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Conversion of Co Nanoparticles to CoS in Metal–Organic Framework-Derived Porous Carbon during Cycling Facilitates Na₂S Reactivity in a Na–S Battery

Zhang, Ruixian, Esposito, Anne Marie, Thornburg, Eric S., Chen, Xinyi, Zhang, Xueyong, Philip, Maria A., Magana, Alexis, Gewirth, Andrew A.
ACS applied materials & interfaces 2020 v.12 no.26 pp. 29285-29295
Raman spectroscopy, X-ray diffraction, X-ray photoelectron spectroscopy, ambient temperature, batteries, carbon, catalysts, catalytic activity, cathodes, cobalt, electrolytes, energy density, nanoparticles, oxidation, sodium, sodium sulfide, sulfur, transmission electron microscopy, washing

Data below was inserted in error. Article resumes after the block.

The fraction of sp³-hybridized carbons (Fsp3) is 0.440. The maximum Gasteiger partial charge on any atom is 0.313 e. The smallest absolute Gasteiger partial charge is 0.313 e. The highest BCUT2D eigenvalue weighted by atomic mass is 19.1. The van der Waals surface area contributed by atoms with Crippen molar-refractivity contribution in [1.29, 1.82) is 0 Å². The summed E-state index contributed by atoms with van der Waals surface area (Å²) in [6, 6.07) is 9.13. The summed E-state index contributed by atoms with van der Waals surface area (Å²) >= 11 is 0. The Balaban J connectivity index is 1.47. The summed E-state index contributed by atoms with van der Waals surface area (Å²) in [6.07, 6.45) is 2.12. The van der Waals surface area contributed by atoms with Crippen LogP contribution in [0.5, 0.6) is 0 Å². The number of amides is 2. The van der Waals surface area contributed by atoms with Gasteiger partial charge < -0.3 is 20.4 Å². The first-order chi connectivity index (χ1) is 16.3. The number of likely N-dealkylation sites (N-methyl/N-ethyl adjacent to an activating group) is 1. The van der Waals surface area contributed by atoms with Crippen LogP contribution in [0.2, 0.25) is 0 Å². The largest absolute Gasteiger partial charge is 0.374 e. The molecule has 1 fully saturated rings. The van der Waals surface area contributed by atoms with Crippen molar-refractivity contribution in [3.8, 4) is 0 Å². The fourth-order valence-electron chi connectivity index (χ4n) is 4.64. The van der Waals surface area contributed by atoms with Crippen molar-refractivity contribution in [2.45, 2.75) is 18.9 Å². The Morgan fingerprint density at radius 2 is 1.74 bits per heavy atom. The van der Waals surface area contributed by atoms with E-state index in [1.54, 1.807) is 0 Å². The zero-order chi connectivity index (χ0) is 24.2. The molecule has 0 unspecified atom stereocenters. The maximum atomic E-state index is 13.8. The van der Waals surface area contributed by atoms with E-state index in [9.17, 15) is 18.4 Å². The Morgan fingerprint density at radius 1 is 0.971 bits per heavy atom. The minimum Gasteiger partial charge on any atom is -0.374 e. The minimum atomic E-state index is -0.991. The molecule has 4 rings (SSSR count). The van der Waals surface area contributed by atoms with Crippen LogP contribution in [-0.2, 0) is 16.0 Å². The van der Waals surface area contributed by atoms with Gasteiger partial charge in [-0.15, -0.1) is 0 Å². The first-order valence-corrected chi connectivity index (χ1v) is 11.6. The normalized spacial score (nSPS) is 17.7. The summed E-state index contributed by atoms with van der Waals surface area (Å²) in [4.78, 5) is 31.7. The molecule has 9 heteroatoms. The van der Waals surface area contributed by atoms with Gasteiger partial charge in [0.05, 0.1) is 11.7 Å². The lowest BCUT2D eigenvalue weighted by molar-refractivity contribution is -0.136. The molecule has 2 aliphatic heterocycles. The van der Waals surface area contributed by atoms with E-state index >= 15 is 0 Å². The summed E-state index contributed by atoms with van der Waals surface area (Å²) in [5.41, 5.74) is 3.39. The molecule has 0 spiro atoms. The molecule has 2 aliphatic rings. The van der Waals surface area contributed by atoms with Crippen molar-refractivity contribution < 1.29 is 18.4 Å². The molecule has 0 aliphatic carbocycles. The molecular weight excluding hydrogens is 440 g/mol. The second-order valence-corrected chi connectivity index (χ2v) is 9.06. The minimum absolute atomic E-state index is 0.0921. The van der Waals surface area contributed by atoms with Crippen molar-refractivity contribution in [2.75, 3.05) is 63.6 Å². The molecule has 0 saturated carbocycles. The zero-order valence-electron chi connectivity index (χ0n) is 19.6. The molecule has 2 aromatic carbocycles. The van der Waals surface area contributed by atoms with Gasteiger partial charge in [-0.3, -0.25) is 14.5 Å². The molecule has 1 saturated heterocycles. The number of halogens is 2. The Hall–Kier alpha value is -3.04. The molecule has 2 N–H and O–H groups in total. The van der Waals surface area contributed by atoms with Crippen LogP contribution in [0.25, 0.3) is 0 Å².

Room-temperature sodium–sulfur batteries have attracted wide interest due to their high energy density and high natural abundance. Polysulfide dissolution and irreversible Na₂S conversion are challenges to achieving high battery performance. Herein, we utilize a metal–organic framework-derived Co-containing nitrogen-doped porous carbon (CoNC) as a catalytic sulfur cathode host. A concentrated sodium electrolyte based on sodium bis(fluorosulfonyl)imide, dimethoxyethane, and bis(2,2,2-trifluoroethyl) ether is used to mitigate polysulfide dissolution. We tune the amount of Co present in the CoNC carbon host by acid washing. Significant improvement in reversible sulfur conversion and capacity retention is observed with a higher Co content in CoNC, with 600 mAh g–¹ and 77% capacity retention for CoNC and 261 mAh g–¹ and 56% capacity retention for acid-washed CoNC at cycle 50 at 80 mAh g–¹. Post-mortem X-ray photoelectron spectroscopy, transmission electron microscopy, and selected area electron diffraction suggest that CoS is formed during cycling in place of Co nanoparticles and CoN₄ sites. Raman spectroscopy suggests that CoS exhibits a catalytic effect on the oxidation of Na₂S. Our findings provide insights into understanding the role Co-based catalysts play in sulfur batteries.